These sponsorships have made Gazprom’s logo familiar not just to fans in Europe, but across the world.“We light up the football. Gazprom. Official partner.”It’s in commercials before games, and on jerseys and sidelines once it starts. FC Schalke fans have also started to see Nord Stream 2 ads at home games. And, while climate activists like Greenpeace have staged protests to point out Gazprom’s threat to Arctic resources, Gazprom had no trouble renewing their sponsorships.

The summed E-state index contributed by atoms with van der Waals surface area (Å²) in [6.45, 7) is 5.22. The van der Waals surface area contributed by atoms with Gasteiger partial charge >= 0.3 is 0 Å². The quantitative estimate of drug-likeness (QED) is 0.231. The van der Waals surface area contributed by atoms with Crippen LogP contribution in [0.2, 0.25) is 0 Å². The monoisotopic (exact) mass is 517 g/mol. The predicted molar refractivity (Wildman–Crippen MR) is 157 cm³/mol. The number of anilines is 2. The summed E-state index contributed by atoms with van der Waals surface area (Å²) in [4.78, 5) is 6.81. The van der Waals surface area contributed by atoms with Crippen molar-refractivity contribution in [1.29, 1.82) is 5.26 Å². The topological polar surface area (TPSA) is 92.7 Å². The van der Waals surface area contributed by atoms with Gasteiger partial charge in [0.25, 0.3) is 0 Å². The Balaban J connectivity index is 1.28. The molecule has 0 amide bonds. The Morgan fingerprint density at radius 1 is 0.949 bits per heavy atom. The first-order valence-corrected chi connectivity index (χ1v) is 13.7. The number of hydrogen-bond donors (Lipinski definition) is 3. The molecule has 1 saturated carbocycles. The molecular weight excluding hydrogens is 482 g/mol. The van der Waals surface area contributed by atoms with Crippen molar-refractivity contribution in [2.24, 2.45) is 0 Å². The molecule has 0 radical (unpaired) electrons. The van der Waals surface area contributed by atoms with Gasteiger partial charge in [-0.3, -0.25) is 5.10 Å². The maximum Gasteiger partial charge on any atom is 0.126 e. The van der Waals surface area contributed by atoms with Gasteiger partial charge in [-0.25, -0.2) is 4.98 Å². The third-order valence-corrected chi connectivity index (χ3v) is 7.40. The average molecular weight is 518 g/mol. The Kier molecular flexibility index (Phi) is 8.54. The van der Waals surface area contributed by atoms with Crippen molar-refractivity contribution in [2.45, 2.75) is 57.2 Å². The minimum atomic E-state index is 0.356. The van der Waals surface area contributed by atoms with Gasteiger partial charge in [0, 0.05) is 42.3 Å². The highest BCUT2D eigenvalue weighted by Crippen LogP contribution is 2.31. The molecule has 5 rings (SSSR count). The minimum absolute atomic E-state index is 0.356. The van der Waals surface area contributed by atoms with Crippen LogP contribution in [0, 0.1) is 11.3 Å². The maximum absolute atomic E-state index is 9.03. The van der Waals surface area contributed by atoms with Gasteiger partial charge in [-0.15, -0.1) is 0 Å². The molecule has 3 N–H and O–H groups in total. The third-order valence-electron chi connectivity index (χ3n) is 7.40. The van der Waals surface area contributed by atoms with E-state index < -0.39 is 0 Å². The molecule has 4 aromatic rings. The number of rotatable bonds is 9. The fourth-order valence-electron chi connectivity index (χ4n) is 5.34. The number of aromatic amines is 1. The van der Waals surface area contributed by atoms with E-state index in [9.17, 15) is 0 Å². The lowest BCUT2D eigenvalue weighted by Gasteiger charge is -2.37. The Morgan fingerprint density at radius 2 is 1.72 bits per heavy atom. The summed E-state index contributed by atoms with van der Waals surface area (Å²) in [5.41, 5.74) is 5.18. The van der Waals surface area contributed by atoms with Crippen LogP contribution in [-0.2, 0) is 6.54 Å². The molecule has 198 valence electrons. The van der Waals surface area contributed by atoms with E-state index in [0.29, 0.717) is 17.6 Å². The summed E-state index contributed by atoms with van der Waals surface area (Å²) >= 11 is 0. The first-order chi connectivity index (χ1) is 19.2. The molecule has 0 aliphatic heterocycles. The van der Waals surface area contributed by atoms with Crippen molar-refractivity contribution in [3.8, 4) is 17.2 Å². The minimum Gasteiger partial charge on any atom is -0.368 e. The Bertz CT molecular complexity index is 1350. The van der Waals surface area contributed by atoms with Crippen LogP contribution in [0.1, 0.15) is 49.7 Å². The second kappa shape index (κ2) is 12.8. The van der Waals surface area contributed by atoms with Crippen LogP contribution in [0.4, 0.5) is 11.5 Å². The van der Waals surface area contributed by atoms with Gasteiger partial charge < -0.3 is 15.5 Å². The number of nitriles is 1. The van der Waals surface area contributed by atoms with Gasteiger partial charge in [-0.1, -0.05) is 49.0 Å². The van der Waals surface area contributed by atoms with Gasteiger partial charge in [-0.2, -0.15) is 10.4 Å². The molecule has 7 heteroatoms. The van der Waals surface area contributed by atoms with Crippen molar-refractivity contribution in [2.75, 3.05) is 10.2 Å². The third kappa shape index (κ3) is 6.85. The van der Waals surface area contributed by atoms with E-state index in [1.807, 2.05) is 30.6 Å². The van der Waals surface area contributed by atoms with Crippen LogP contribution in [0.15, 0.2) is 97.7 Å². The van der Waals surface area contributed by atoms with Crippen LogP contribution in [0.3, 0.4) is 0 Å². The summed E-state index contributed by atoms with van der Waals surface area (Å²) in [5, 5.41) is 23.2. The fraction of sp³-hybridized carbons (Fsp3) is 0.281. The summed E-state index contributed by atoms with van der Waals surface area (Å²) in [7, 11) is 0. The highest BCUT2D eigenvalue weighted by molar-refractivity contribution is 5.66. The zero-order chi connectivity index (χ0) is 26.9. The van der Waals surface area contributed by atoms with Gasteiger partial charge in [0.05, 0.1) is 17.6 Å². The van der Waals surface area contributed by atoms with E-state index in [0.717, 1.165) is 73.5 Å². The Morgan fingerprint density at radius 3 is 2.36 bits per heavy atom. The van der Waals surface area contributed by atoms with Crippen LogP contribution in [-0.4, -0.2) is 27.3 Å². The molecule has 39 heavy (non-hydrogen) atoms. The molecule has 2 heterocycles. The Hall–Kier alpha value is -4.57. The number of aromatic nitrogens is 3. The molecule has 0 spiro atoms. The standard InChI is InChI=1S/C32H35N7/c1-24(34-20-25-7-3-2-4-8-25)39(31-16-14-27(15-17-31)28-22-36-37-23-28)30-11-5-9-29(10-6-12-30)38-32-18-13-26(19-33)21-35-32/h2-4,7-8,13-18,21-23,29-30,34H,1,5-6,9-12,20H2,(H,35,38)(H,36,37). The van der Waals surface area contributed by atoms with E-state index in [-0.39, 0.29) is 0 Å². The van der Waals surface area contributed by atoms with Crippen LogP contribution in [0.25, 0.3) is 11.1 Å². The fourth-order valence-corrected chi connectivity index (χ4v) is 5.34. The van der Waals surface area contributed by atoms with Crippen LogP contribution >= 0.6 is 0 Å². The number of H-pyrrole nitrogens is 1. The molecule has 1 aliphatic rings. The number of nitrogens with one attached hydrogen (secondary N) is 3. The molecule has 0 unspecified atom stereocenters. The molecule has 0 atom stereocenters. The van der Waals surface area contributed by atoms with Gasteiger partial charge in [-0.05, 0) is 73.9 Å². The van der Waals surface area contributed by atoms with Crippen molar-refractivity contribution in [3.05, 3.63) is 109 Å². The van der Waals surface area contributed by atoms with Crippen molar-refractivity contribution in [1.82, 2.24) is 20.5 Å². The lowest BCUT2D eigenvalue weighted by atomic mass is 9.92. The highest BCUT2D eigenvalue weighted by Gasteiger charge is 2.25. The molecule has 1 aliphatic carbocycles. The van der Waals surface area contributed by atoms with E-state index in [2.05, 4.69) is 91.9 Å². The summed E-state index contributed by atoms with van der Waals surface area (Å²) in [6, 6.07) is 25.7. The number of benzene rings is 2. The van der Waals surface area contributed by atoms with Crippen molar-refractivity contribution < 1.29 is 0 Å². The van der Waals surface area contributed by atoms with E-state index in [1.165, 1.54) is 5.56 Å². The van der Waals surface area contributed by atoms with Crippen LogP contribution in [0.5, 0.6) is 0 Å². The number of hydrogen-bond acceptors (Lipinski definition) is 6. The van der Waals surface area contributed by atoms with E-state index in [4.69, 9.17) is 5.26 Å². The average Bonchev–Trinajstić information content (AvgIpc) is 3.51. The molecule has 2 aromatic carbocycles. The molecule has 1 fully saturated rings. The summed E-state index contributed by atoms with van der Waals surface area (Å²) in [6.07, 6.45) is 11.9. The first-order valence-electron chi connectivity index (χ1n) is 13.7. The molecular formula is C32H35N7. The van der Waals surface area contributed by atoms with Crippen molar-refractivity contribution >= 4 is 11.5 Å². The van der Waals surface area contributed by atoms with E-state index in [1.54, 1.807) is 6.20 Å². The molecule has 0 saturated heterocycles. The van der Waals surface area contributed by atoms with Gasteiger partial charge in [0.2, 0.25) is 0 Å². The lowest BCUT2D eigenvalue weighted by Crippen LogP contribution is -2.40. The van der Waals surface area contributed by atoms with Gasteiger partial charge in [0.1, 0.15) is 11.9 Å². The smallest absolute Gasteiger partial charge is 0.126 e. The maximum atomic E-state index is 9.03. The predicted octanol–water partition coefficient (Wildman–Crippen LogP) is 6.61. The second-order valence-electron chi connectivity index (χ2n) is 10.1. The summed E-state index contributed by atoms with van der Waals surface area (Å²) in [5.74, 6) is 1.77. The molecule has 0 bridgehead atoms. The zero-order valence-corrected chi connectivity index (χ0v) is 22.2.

Now, Russia controls nearly half the gas consumed by Europe and other countries are learning from their example. Etihad, Emirates, and Qatar Airways all are owned by sovereign states in the Middle Eastwith interests that go beyond selling airline tickets. As the example of Gazprom shows, having a prominent footballing sponsorship offers a way around bad publicity by winning approval on the field. If you’re a fan, that can feel like a big opportunity: their money helps teams win major tournaments, but it’s starting to change the sport itself. Gazprom like so many others, is an opportunist who strives to be linked to sporting successes. Gazprom’s reasons for investing so heavily in sport could be compared to any global organization. It is a fascinating  means of advertising. It has become common to see a Serbian team sponsored by Russia’s gas company facing off against a French team sponsored by Dubai’s state-owned airline, it’s starting to seem like the field is hosting two competitions at once: A match between two teams, and a larger play for foreign influence that continues long after the final whistle.